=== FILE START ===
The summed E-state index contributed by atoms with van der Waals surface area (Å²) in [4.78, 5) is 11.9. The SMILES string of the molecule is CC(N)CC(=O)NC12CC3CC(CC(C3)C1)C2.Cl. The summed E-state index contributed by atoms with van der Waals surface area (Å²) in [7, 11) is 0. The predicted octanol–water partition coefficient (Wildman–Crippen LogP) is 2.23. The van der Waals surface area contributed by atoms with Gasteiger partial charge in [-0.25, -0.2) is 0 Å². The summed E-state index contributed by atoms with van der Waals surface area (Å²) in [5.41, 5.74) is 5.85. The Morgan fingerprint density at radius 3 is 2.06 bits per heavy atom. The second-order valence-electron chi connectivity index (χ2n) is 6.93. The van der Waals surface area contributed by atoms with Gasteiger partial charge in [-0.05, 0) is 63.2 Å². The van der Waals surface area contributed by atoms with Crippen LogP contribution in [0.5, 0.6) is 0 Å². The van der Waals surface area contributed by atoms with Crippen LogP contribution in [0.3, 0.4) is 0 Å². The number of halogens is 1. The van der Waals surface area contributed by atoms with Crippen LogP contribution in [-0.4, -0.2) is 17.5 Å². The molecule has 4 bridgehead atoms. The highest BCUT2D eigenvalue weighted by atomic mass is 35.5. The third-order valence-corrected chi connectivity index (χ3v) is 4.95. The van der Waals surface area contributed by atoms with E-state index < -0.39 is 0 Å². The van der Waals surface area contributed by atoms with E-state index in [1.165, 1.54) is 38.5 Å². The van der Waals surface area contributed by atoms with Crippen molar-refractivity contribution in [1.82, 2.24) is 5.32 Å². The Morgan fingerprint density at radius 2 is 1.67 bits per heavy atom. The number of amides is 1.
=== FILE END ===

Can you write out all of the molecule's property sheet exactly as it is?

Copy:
The summed E-state index contributed by atoms with van der Waals surface area (Å²) in [4.78, 5) is 11.9. The SMILES string of the molecule is CC(N)CC(=O)NC12CC3CC(CC(C3)C1)C2.Cl. The summed E-state index contributed by atoms with van der Waals surface area (Å²) in [7, 11) is 0. The predicted octanol–water partition coefficient (Wildman–Crippen LogP) is 2.23. The van der Waals surface area contributed by atoms with Gasteiger partial charge in [-0.25, -0.2) is 0 Å². The summed E-state index contributed by atoms with van der Waals surface area (Å²) in [5.41, 5.74) is 5.85. The Morgan fingerprint density at radius 3 is 2.06 bits per heavy atom. The second-order valence-electron chi connectivity index (χ2n) is 6.93. The van der Waals surface area contributed by atoms with Gasteiger partial charge in [-0.05, 0) is 63.2 Å². The van der Waals surface area contributed by atoms with Crippen LogP contribution in [0.5, 0.6) is 0 Å². The van der Waals surface area contributed by atoms with Crippen LogP contribution in [0.3, 0.4) is 0 Å². The number of halogens is 1. The van der Waals surface area contributed by atoms with Crippen LogP contribution in [-0.4, -0.2) is 17.5 Å². The molecule has 4 bridgehead atoms. The highest BCUT2D eigenvalue weighted by atomic mass is 35.5. The third-order valence-corrected chi connectivity index (χ3v) is 4.95. The van der Waals surface area contributed by atoms with E-state index < -0.39 is 0 Å². The van der Waals surface area contributed by atoms with E-state index in [1.165, 1.54) is 38.5 Å². The van der Waals surface area contributed by atoms with Crippen molar-refractivity contribution in [1.82, 2.24) is 5.32 Å². The Morgan fingerprint density at radius 2 is 1.67 bits per heavy atom. The number of amides is 1.